The University of Dayton Research Institute recently released a video showing that when a Phantom 2 quadcopter hits the wing of an aircraft directly, bad things happen. The internet and news media, unsurprisingly, have gone to town: “Devastating Damage,” “Serious Damage,” and “Growing Risk” are all part of the headlines. But what does this latest test really prove, and what does this latest piece of publicity mean for the drone industry?
Here’s what happened: “In a test designed to mimic a midair collision at 238 miles per hour, researchers in UDRI’s Impact Physics group launched a 2.1-pound DJI Phantom 2 quadcopter at the wing of a Mooney M20 aircraft. The drone did not shatter on impact, but tore open the leading edge of the wing as it bore into the structure, damaging its main spar. “While the quadcopter broke apart, its energy and mass hung together to create significant damage to the wing,” said Kevin Poormon, group leader for impact physics at UDRI,” says the university’s report, linked above.
The physicist didn’t stop there, however, opining that “‘As the number of hobby drones in the air dramatically increases, so does the risk of a catastrophic event,’ Poormon said.”
In vain did DJI’s spokespeople explain to major news outlets that the Phantom 2 is no longer manufactured, that the event represented a perfect and extremely unlikely hit, and that geofencing and other protections keep commercial drones away from aircraft. The video is compelling, and it makes a good story – playing nicely on the general fears of the average reader.
While it seems foolhardy to me to accept the evidence of one study as absolutely final – there have been numerous other studies which indicated that drone damage is unlikely to bring a manned aircraft down – I’m not a physicist and not equipped to argue the point. There’s another, and more useful, argument for the drone industry to engage in.
Drones are not risk-free. But the benefits far outweigh the risks.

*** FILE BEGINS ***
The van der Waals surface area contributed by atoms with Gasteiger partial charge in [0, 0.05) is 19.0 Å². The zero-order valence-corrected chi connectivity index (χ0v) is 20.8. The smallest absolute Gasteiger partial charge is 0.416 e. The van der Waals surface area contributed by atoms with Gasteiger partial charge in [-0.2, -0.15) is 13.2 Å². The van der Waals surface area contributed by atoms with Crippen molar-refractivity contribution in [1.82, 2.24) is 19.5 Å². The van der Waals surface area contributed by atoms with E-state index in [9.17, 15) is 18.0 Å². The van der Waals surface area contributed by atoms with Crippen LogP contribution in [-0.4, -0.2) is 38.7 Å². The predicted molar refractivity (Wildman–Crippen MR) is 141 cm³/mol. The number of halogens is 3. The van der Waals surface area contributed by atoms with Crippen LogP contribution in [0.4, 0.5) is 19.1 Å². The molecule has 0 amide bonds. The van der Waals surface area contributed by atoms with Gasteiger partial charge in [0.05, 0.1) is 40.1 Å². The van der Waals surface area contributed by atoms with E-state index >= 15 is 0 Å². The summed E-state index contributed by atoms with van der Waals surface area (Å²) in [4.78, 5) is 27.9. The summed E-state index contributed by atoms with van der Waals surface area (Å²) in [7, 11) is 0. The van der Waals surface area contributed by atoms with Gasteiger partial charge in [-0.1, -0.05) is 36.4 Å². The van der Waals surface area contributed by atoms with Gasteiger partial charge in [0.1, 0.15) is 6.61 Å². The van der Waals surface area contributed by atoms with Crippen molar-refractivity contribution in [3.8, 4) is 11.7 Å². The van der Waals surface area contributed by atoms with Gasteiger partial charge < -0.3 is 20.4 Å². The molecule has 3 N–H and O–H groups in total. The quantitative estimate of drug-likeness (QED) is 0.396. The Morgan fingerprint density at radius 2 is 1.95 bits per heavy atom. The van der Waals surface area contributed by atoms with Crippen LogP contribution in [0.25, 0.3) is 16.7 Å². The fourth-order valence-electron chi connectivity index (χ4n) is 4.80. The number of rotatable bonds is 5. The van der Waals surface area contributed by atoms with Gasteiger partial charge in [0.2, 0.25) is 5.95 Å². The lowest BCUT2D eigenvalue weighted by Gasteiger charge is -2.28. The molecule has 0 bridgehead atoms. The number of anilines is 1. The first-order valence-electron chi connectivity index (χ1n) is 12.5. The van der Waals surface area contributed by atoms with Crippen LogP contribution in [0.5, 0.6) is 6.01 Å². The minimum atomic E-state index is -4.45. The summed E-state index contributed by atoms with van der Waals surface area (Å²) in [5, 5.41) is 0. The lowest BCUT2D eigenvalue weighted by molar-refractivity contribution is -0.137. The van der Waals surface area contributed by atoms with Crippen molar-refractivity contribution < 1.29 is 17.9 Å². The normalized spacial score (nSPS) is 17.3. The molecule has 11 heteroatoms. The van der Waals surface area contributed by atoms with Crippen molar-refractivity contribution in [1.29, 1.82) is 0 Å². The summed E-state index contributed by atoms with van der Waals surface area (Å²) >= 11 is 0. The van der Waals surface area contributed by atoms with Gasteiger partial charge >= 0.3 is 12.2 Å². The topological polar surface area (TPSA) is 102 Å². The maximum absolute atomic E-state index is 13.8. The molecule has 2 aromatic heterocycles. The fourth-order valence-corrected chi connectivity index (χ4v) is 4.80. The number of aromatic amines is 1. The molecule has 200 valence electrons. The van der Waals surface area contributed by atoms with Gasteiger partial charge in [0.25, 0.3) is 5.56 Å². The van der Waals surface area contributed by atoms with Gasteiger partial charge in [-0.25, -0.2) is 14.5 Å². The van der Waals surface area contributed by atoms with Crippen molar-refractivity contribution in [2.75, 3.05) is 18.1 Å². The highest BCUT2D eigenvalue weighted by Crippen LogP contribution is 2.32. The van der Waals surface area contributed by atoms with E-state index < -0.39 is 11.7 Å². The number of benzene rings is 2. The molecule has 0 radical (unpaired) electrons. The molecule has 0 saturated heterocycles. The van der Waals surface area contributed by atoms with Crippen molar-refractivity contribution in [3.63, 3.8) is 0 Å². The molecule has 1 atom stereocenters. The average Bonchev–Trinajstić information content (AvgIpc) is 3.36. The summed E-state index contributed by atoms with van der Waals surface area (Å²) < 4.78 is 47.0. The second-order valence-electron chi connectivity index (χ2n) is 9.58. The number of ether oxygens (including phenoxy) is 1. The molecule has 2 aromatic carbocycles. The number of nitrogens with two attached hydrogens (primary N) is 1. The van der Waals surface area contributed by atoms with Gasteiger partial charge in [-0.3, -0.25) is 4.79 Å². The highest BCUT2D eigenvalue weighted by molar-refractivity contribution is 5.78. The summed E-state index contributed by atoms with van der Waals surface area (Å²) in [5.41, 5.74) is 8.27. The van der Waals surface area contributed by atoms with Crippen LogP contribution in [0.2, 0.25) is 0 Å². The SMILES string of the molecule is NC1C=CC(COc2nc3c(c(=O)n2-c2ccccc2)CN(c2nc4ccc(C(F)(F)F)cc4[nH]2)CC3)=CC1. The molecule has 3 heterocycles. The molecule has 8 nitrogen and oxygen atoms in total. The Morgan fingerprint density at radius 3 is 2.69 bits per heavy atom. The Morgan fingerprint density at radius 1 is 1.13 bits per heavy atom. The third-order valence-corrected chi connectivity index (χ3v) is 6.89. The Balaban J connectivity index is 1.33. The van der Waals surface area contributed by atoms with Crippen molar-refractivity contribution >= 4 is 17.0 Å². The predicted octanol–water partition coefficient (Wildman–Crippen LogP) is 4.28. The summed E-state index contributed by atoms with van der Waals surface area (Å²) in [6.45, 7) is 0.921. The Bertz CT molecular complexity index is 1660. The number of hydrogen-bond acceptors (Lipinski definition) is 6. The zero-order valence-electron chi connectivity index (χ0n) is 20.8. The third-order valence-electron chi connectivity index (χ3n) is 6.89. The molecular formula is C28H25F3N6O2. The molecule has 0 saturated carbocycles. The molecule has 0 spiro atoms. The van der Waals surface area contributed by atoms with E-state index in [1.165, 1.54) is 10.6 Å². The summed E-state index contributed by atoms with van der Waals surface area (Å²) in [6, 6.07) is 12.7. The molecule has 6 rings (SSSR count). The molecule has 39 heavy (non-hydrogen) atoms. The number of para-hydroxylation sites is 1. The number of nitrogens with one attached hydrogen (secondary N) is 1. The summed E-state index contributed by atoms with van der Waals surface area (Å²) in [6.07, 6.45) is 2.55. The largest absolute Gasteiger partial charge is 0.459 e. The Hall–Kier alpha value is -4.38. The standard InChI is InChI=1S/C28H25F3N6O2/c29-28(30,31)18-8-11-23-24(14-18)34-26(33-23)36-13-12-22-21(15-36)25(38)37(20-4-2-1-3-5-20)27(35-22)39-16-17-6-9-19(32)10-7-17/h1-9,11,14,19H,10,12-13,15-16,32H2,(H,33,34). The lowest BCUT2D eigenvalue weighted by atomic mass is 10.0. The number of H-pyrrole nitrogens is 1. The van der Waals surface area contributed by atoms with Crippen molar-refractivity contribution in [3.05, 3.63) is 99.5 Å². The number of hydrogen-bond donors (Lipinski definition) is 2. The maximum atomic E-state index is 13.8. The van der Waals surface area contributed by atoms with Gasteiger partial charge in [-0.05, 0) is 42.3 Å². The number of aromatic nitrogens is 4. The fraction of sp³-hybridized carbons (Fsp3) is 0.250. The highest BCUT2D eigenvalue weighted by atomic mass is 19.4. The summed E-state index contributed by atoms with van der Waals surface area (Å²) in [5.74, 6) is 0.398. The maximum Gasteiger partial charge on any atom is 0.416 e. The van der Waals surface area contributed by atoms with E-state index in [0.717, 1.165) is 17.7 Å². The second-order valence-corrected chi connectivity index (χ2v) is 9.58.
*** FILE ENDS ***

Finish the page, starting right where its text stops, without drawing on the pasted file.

When I talk to people at drone conferences, the point seems obvious – people working in the field can see first hand what benefits drones provide. Go to a school picnic and talk to people outside of the industry? Nobody knows what I’m talking about. Most of them have never seen a drone other than one flown recreationally.
There are good reasons for this. The average public isn’t invited to dangerous, remote spaces where drones are most valuable. They don’t see the work drones do in mines, nuclear power plants, oil and gas installations, and over the oceans. Most people haven’t participated in a search and rescue mission, a disaster recovery project, or an archeological dig. They haven’t read about drones delivering medications and they haven’t seen them saving lives.
It will take time for industry adoption to reach a “critical mass” – a point at which the benefits become obvious enough for people to accept the risks.
Cars are a good parallel case: they crash every day, they are used for nefarious purposes, they can injure innocent people. But we accept the risks inherent in the technology because they are so useful and pervasive that nobody would suggest they be outlawed or limited. There is a robust set of laws and regulations that make people feel safe. There are established training protocols and manufacturing standards.
The drone industry will get there, if allowed. In the meantime, while we wait for a robust UTM system to be implemented and standardized regulations enacted, the industry will need to fight against the unreasonable regulation that could ground the industry prematurely – and work harder than ever to grow the business.
Miriam McNabb is the Editor-in-Chief of DRONELIFE and CEO of JobForDrones, a professional drone services marketplace, and a fascinated observer of the emerging drone industry and the regulatory environment for drones. Miriam has a degree from the University of Chicago and over 20 years of experience in high tech sales and marketing for new technologies.
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